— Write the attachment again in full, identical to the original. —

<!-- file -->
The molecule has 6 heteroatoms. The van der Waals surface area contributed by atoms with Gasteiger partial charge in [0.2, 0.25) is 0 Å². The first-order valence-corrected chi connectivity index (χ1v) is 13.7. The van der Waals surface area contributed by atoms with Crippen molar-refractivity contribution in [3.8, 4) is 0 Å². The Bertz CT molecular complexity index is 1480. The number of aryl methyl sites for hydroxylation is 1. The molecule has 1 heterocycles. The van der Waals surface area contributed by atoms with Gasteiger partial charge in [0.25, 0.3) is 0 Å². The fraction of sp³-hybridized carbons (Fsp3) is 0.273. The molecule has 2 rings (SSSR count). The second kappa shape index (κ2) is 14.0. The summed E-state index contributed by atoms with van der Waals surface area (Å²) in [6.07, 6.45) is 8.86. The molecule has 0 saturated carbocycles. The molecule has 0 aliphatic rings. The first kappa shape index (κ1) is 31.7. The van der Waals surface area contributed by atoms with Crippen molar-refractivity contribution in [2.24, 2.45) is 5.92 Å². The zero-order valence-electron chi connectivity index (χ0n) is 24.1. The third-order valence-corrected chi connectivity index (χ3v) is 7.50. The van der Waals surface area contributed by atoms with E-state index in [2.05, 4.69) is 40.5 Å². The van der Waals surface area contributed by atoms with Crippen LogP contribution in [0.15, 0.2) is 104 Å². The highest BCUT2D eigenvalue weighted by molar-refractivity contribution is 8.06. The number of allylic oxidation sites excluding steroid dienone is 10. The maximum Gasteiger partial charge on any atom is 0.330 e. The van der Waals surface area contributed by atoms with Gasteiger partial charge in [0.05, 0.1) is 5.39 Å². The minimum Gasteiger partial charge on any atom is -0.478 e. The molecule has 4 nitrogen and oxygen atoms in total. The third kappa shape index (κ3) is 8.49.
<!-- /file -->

The molecule has 6 heteroatoms. The van der Waals surface area contributed by atoms with Gasteiger partial charge in [0.2, 0.25) is 0 Å². The first-order valence-corrected chi connectivity index (χ1v) is 13.7. The van der Waals surface area contributed by atoms with Crippen molar-refractivity contribution in [3.8, 4) is 0 Å². The Bertz CT molecular complexity index is 1480. The number of aryl methyl sites for hydroxylation is 1. The molecule has 1 heterocycles. The van der Waals surface area contributed by atoms with Gasteiger partial charge in [0.25, 0.3) is 0 Å². The fraction of sp³-hybridized carbons (Fsp3) is 0.273. The molecule has 2 rings (SSSR count). The second kappa shape index (κ2) is 14.0. The summed E-state index contributed by atoms with van der Waals surface area (Å²) in [6.07, 6.45) is 8.86. The molecule has 0 saturated carbocycles. The molecule has 0 aliphatic rings. The first kappa shape index (κ1) is 31.7. The van der Waals surface area contributed by atoms with Crippen molar-refractivity contribution in [2.24, 2.45) is 5.92 Å². The zero-order valence-electron chi connectivity index (χ0n) is 24.1. The third-order valence-corrected chi connectivity index (χ3v) is 7.50. The van der Waals surface area contributed by atoms with E-state index in [2.05, 4.69) is 40.5 Å². The van der Waals surface area contributed by atoms with Crippen LogP contribution in [0.15, 0.2) is 104 Å². The highest BCUT2D eigenvalue weighted by molar-refractivity contribution is 8.06. The number of allylic oxidation sites excluding steroid dienone is 10. The maximum Gasteiger partial charge on any atom is 0.330 e. The van der Waals surface area contributed by atoms with Gasteiger partial charge in [0.05, 0.1) is 5.39 Å². The minimum Gasteiger partial charge on any atom is -0.478 e. The molecule has 4 nitrogen and oxygen atoms in total. The third kappa shape index (κ3) is 8.49.